Abstract

Generation and effects of atmospherically propagated electromagnetic pulses (EMPs) initiated by photoelectrons ejected by the high density and temperature target surface plasmas from multiterawatt laser pulses are analyzed. These laser radiation pulse interactions can significantly increase noise levels, thereby obscuring data (sometimes totally) and may even damage sensitive probe and detection instrumentation. Noise effects from high energy density (approximately multiterawatt) laser pulses (300400  ps pulse widths) interacting with thick (1  mm) metallic and dielectric solid targets and dielectric–metallic powder mixtures are interpreted as transient resonance radiation associated with surface charge fluctuations on the target chamber that functions as a radiating antenna. Effective solutions that minimize atmospheric EMP effects on internal and proximate electronic and electro-optical equipment external to the system based on systematic measurements using Moebius loop antennas, interpretations of signal periodicities, and dissipation indicators determining transient noise origin characteristics from target emissions are described. Analytic models for the effect of target chamber resonances and associated noise current and temperature in a probe diode laser are described.

© 2007 Optical Society of America

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References

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  1. M. J. Mead, D. Neely, J. Gauoin, R. Heathcote, and P. Patel, "Electromagnetic pulse generation within a petawatt laser target chamber," Rev. Sci. Instrum. 75, 4225-4227 (2004).
    [CrossRef]
  2. W. J. Mooney, Optoelectronic Devices and Principles (Prentice-Hall, 1991).
  3. R. H. Kingston, Optical Sources, Detectors, and Systems (Academic, 1995).
  4. J. L. Remo and R. G. Adams are preparing a manuscript to be called, "High energy density laser beam interactions simulating astrophysical and planetary processes: methodology, dielectrics, and powders."
  5. E. R. Davies, Electronic Noise and Signal Review (Academic, 1993).
  6. P. H. Duncan, "Analysis of the Moebius loop magnetic field sensor," IEEE Trans. Electromagn. Compat. EMC-16, 83-89 (1974).
    [CrossRef]
  7. P. M. Celliers, D. K. Bradley, G. W. Collins, D. G. Hicks, T. R. Boehly, and W. J. Armstrong, "Line-imaging velocimeter for shock diagnostics at the OMEGA laser facility," Rev. Sci. Instrum. 75, 4916-4929 (2004).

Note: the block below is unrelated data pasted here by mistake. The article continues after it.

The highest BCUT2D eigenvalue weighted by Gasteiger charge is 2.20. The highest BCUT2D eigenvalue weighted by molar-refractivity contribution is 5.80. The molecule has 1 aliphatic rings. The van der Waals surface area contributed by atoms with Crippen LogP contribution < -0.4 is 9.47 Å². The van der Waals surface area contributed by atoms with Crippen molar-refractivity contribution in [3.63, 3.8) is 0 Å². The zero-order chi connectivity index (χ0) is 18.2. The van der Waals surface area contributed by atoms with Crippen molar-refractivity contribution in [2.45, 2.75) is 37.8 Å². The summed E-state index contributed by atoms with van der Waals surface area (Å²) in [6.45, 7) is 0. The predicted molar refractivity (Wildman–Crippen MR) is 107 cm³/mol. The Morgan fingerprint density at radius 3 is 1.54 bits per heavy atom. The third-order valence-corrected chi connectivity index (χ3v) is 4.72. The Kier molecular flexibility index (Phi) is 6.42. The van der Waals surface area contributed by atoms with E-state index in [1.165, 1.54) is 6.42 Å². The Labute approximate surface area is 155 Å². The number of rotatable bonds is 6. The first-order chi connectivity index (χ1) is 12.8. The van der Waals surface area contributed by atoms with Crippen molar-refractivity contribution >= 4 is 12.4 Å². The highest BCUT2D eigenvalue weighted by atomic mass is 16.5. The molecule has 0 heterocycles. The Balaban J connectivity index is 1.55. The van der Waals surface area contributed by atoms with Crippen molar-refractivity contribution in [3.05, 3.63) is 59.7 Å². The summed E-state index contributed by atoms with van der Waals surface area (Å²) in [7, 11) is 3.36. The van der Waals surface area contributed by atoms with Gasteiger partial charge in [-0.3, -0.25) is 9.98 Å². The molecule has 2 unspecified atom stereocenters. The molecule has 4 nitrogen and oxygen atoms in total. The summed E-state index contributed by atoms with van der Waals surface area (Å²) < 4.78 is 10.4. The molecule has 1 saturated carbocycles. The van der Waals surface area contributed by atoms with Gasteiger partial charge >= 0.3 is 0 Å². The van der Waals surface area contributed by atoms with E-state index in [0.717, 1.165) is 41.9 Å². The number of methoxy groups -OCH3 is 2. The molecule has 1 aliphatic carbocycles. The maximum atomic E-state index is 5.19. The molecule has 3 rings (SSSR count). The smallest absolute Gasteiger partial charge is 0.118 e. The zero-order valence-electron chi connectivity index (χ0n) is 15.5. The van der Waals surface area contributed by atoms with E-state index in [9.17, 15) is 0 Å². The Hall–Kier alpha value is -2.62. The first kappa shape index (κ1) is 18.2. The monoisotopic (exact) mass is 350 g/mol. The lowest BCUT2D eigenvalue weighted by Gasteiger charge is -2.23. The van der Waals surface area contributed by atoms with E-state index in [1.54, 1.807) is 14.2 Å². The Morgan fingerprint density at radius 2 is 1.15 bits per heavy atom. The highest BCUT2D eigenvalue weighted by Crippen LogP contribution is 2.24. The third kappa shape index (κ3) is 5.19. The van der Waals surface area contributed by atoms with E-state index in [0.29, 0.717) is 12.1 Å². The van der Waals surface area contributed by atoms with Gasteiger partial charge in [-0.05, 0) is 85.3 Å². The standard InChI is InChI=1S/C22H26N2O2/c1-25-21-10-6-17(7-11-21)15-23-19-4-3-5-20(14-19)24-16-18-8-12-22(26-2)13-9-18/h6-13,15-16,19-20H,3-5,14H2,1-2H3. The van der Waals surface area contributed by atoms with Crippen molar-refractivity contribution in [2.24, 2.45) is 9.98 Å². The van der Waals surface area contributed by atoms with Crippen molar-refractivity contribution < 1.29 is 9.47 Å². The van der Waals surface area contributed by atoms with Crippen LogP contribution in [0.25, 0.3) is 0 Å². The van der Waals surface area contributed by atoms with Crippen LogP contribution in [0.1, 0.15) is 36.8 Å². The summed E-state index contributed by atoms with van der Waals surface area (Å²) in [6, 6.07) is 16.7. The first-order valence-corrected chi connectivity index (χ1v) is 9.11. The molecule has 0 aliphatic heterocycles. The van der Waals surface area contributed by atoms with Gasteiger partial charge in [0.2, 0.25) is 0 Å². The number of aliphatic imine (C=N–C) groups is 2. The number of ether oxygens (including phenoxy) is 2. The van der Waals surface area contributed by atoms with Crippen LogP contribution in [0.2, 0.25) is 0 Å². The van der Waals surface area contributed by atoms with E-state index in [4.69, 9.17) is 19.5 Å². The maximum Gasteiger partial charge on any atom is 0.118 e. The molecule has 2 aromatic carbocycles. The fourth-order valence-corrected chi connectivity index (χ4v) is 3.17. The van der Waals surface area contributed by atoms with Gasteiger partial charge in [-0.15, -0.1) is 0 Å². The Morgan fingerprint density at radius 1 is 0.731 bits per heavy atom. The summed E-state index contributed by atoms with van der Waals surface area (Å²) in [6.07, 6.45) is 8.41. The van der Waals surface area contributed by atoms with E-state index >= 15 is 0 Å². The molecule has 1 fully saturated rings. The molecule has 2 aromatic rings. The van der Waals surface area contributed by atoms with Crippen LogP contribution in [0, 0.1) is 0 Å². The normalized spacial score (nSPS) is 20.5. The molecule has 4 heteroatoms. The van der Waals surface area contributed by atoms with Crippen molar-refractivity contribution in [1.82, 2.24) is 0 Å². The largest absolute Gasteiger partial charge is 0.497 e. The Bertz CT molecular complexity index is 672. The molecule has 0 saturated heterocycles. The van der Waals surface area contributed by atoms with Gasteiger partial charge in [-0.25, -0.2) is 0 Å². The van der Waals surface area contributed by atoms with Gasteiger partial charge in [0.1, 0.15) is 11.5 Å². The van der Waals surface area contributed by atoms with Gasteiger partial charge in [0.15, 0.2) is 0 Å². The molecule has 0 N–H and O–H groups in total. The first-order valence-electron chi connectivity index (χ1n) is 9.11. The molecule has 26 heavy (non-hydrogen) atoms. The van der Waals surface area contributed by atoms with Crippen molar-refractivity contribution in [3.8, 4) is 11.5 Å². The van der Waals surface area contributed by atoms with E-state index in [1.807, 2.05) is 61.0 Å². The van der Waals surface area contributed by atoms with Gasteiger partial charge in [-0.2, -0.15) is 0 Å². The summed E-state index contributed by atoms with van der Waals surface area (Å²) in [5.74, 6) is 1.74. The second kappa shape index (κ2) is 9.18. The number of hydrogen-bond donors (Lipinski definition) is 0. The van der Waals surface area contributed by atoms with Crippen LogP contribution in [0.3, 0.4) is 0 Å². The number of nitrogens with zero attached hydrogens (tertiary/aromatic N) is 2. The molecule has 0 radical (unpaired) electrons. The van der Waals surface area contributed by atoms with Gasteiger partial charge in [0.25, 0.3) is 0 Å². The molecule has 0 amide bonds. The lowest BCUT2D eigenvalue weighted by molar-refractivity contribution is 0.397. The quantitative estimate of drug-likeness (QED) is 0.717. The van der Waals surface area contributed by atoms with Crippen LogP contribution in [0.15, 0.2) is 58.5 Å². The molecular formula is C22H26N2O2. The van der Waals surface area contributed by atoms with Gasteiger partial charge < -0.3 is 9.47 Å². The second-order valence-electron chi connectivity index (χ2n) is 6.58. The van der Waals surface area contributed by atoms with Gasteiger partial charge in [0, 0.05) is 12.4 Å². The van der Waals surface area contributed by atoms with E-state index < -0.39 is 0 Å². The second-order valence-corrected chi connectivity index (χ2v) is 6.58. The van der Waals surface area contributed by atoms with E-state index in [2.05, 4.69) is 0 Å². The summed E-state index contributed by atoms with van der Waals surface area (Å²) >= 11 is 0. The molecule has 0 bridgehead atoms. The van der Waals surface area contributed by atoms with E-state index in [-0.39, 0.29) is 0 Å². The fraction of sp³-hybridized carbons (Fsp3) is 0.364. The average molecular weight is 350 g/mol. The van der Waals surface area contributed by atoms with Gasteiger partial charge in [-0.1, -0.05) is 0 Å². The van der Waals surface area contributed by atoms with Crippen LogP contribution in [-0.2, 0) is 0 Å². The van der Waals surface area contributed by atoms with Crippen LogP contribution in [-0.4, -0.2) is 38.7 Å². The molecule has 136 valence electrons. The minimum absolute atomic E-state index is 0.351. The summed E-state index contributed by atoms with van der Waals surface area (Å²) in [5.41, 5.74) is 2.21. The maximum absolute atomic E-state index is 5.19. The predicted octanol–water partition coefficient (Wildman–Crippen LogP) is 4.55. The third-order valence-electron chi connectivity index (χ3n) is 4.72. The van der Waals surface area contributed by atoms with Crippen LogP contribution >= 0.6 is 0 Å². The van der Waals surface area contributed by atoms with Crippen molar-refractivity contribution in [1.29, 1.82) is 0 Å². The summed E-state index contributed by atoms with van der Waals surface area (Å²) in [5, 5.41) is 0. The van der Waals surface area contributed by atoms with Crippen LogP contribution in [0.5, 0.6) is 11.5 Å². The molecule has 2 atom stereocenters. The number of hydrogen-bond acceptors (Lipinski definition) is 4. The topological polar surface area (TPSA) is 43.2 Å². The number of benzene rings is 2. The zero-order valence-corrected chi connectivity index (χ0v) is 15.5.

[CrossRef]
  8. A. E. Siegman, An Introduction to Lasers and Masers (McGraw-Hill, 1971).
  9. W. C. Elmore and M. A. Heald, Physics of Waves (McGraw-Hill, 1969).

2004 (2)

M. J. Mead, D. Neely, J. Gauoin, R. Heathcote, and P. Patel, "Electromagnetic pulse generation within a petawatt laser target chamber," Rev. Sci. Instrum. 75, 4225-4227 (2004).
[CrossRef]

P. M. Celliers, D. K. Bradley, G. W. Collins, D. G. Hicks, T. R. Boehly, and W. J. Armstrong, "Line-imaging velocimeter for shock diagnostics at the OMEGA laser facility," Rev. Sci. Instrum. 75, 4916-4929 (2004).
[CrossRef]

1974 (1)

P. H. Duncan, "Analysis of the Moebius loop magnetic field sensor," IEEE Trans. Electromagn. Compat. EMC-16, 83-89 (1974).
[CrossRef]

IEEE Trans. Electromagn. Compat. (1)

P. H. Duncan, "Analysis of the Moebius loop magnetic field sensor," IEEE Trans. Electromagn. Compat. EMC-16, 83-89 (1974).
[CrossRef]

Rev. Sci. Instrum. (2)

P. M. Celliers, D. K. Bradley, G. W. Collins, D. G. Hicks, T. R. Boehly, and W. J. Armstrong, "Line-imaging velocimeter for shock diagnostics at the OMEGA laser facility," Rev. Sci. Instrum. 75, 4916-4929 (2004).
[CrossRef]

M. J. Mead, D. Neely, J. Gauoin, R. Heathcote, and P. Patel, "Electromagnetic pulse generation within a petawatt laser target chamber," Rev. Sci. Instrum. 75, 4225-4227 (2004).
[CrossRef]

Other (6)